Welcome to the “city of toddlers”.
Inside its premier brick-and-mortar location just east of downtown, Preschool Services for the Visually Impaired has created the perfect place to play for young children learning to navigate the world.
In the center of the hall is a small ramp and bridge connecting to an orienteering and mobility track where children can work on their cane skills. In the corner, a tree with realistic bark and a reading corner where children can explore large print and Braille books. Nearby is a light table where they can practice turning switches on and off and begin to understand the contrast of light.
Official opening on April 28 and located at 1212 Southeast Avenue in Line Lofts, the Simon & Estelle Knoble VIPS Family Resource Center will be a space where families can learn together.
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As the parent of a visually impaired child, Regional Manager Meredith Howell knows how difficult it can sometimes be to raise a child with different abilities. Before she and her daughter, Lola, found VIPS, Howell said she remembers feeling lonely — struggling to find information, connect with other families and relatives, find their place in an otherwise unknown world.
She hopes the resource center will be a hub for families of visually impaired toddlers to learn and share tools to help them.
“While I once felt alone on this journey,” Howell said, “these families, these Hoosiers, are no longer alone.”
VIPS Indiana serves hundreds of families a year
VIPS provides early intervention for children aged 0-3 who are blind or partially sighted. Typically, providers travel the state, visit children and their families in their homes, and offer specialized instruction to improve their eyesight or sharpen their other senses.
In 2021, the agency served 363 children, an increase of 100 from the previous year. The goal is to continue to expand this reach.
Howell’s family was the 31st to be served by VIPS in Indiana. Her daughter, Lola, has cortical visual impairment – a neurological condition that can improve with early intervention. Now 10, Lola can spot something as small as an M&M from several feet away.
“VIPS literally changed the trajectory of our daughter’s life,” she said.
And the resource center will allow hundreds more children each year to experience this potentially life-changing intervention, Howell said. The facility also includes a teletherapy room and clinical space where select clients will be able to have virtual visits with providers from Cincinnati Children’s Hospital.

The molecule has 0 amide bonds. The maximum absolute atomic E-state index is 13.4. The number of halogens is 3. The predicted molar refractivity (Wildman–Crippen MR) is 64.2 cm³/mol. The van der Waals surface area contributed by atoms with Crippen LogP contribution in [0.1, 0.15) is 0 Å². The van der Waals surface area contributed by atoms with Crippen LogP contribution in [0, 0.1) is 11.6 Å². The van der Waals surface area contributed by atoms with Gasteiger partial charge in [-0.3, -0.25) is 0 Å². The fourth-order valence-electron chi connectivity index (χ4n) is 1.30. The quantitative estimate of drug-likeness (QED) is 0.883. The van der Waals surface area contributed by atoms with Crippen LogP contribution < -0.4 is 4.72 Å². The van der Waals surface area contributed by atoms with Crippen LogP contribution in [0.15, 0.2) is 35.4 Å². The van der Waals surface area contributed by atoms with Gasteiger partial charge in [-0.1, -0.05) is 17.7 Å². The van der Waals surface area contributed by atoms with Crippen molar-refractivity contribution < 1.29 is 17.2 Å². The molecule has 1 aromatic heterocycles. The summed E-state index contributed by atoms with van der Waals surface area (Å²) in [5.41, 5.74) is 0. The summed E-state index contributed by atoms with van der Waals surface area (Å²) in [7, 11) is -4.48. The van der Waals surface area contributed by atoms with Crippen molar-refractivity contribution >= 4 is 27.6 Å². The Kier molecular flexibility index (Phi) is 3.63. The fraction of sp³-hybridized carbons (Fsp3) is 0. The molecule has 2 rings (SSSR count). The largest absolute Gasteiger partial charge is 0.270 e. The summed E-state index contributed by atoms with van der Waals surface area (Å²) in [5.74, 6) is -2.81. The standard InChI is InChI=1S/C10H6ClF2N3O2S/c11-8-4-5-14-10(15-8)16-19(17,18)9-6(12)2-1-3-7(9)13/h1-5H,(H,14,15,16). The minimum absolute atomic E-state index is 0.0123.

“Teachers and VIPS representatives connect patient families to Cincinnati Children’s specialized vision services, which include in-person and video visits,” said hospital spokesperson Barrett Brunsman. “Cincinnati Children’s will continue to find ways to ensure Indiana children receive the right care in the right place at the right time.”
Welcoming families “with open arms”
Throughout the building, you can find braille wallpaper, which features words that Howell says invoke the human spirit: independence, kindness, compassion, courage, empathy, equality.
A sensory garden facing Southeastern Avenue will allow new spaces for exploration. There’s also a lending library where families can borrow large-print and Braille books, which Howell says can be expensive and hard to find second-hand. Nearby, a kitchen area, where Howell said the coffee is always on, will allow parents to share a space to relax, connect or gather for special events.
“10 years ago, nine years ago, I really wanted to see something like this in Indiana,” Howell said, “and I couldn’t find anything like it.”
And that’s not all. Near Toddler Town, a sensory room creates a magical experience for children to help them prepare for services or find calm.
There are sensory swings, bubble tubes, a ball pit. Tucked into the corner is a small space specifically for children with cortical visual impairment. Howell said research shows children with this diagnosis are particularly sensitive to shiny objects and varying textures, so the den — perhaps slightly larger than a large moving box — is filled with red light and its walls are lined with Mylar, beads and ribbons.
When Howell thinks about the potential of the new space — and all the families VIPS will be able to reach through it — she can’t help but be excited.
“I look forward to welcoming them with open arms,” she said.
To learn more about VIPS, visit vips.org/vips-indiana.